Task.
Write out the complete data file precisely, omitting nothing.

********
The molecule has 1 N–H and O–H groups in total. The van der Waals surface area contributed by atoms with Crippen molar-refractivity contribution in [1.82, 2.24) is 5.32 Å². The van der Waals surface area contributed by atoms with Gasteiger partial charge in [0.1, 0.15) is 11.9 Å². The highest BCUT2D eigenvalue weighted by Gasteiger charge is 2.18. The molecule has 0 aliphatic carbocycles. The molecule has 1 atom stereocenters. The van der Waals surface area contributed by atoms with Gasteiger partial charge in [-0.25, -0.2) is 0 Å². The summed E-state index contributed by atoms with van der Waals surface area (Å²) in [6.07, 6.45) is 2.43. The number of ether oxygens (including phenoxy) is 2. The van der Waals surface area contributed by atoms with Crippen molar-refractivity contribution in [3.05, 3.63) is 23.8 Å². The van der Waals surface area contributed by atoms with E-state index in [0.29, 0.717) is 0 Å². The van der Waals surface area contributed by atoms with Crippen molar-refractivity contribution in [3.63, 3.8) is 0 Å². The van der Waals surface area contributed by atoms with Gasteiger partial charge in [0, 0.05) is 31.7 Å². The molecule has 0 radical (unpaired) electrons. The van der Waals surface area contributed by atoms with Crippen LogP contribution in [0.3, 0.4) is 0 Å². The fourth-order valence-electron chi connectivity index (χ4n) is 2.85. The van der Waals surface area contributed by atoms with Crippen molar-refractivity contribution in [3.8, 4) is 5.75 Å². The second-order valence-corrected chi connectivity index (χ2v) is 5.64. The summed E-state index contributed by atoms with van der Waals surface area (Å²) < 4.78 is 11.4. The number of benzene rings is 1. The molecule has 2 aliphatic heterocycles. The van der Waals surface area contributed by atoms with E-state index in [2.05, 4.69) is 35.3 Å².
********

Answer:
The molecule has 1 N–H and O–H groups in total. The van der Waals surface area contributed by atoms with Crippen molar-refractivity contribution in [1.82, 2.24) is 5.32 Å². The van der Waals surface area contributed by atoms with Gasteiger partial charge in [0.1, 0.15) is 11.9 Å². The highest BCUT2D eigenvalue weighted by Gasteiger charge is 2.18. The molecule has 0 aliphatic carbocycles. The molecule has 1 atom stereocenters. The van der Waals surface area contributed by atoms with Gasteiger partial charge in [-0.25, -0.2) is 0 Å². The summed E-state index contributed by atoms with van der Waals surface area (Å²) in [6.07, 6.45) is 2.43. The number of ether oxygens (including phenoxy) is 2. The van der Waals surface area contributed by atoms with Crippen molar-refractivity contribution in [3.05, 3.63) is 23.8 Å². The van der Waals surface area contributed by atoms with E-state index in [0.29, 0.717) is 0 Å². The van der Waals surface area contributed by atoms with Crippen molar-refractivity contribution in [3.63, 3.8) is 0 Å². The van der Waals surface area contributed by atoms with Gasteiger partial charge in [0, 0.05) is 31.7 Å². The molecule has 0 radical (unpaired) electrons. The van der Waals surface area contributed by atoms with Crippen LogP contribution in [0.3, 0.4) is 0 Å². The fourth-order valence-electron chi connectivity index (χ4n) is 2.85. The van der Waals surface area contributed by atoms with Crippen molar-refractivity contribution in [3.8, 4) is 5.75 Å². The second-order valence-corrected chi connectivity index (χ2v) is 5.64. The summed E-state index contributed by atoms with van der Waals surface area (Å²) < 4.78 is 11.4. The number of benzene rings is 1. The molecule has 2 aliphatic heterocycles. The van der Waals surface area contributed by atoms with E-state index in [2.05, 4.69) is 35.3 Å².